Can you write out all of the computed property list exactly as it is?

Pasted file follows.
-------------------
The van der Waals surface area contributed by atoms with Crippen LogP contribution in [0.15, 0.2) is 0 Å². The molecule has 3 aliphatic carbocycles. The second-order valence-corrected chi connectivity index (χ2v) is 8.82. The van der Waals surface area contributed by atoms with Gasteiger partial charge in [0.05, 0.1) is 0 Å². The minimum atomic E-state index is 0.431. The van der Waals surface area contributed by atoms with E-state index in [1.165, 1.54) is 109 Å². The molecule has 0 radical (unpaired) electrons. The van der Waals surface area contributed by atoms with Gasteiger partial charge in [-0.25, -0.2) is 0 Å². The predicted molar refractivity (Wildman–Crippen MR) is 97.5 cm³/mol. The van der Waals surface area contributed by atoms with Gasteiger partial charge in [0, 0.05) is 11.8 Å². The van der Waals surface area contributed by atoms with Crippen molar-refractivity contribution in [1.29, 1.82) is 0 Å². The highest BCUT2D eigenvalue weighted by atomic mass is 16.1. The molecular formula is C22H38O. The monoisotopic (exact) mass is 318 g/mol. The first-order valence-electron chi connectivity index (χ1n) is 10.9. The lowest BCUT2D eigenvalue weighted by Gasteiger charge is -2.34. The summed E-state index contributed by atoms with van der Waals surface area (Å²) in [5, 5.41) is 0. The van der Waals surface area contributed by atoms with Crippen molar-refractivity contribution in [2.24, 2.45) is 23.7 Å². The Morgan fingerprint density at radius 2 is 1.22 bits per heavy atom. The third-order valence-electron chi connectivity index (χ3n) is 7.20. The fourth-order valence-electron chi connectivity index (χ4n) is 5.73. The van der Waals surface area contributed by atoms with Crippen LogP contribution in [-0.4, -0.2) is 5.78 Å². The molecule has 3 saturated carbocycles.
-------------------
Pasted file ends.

The van der Waals surface area contributed by atoms with Crippen LogP contribution in [0.15, 0.2) is 0 Å². The molecule has 3 aliphatic carbocycles. The second-order valence-corrected chi connectivity index (χ2v) is 8.82. The van der Waals surface area contributed by atoms with Gasteiger partial charge in [0.05, 0.1) is 0 Å². The minimum atomic E-state index is 0.431. The van der Waals surface area contributed by atoms with E-state index in [1.165, 1.54) is 109 Å². The molecule has 0 radical (unpaired) electrons. The van der Waals surface area contributed by atoms with Gasteiger partial charge in [-0.25, -0.2) is 0 Å². The predicted molar refractivity (Wildman–Crippen MR) is 97.5 cm³/mol. The van der Waals surface area contributed by atoms with Gasteiger partial charge in [0, 0.05) is 11.8 Å². The van der Waals surface area contributed by atoms with Crippen molar-refractivity contribution in [1.29, 1.82) is 0 Å². The highest BCUT2D eigenvalue weighted by atomic mass is 16.1. The molecular formula is C22H38O. The monoisotopic (exact) mass is 318 g/mol. The first-order valence-electron chi connectivity index (χ1n) is 10.9. The lowest BCUT2D eigenvalue weighted by Gasteiger charge is -2.34. The summed E-state index contributed by atoms with van der Waals surface area (Å²) in [5, 5.41) is 0. The van der Waals surface area contributed by atoms with Crippen molar-refractivity contribution in [2.24, 2.45) is 23.7 Å². The Morgan fingerprint density at radius 2 is 1.22 bits per heavy atom. The third-order valence-electron chi connectivity index (χ3n) is 7.20. The fourth-order valence-electron chi connectivity index (χ4n) is 5.73. The van der Waals surface area contributed by atoms with Crippen LogP contribution in [-0.4, -0.2) is 5.78 Å². The molecule has 3 saturated carbocycles.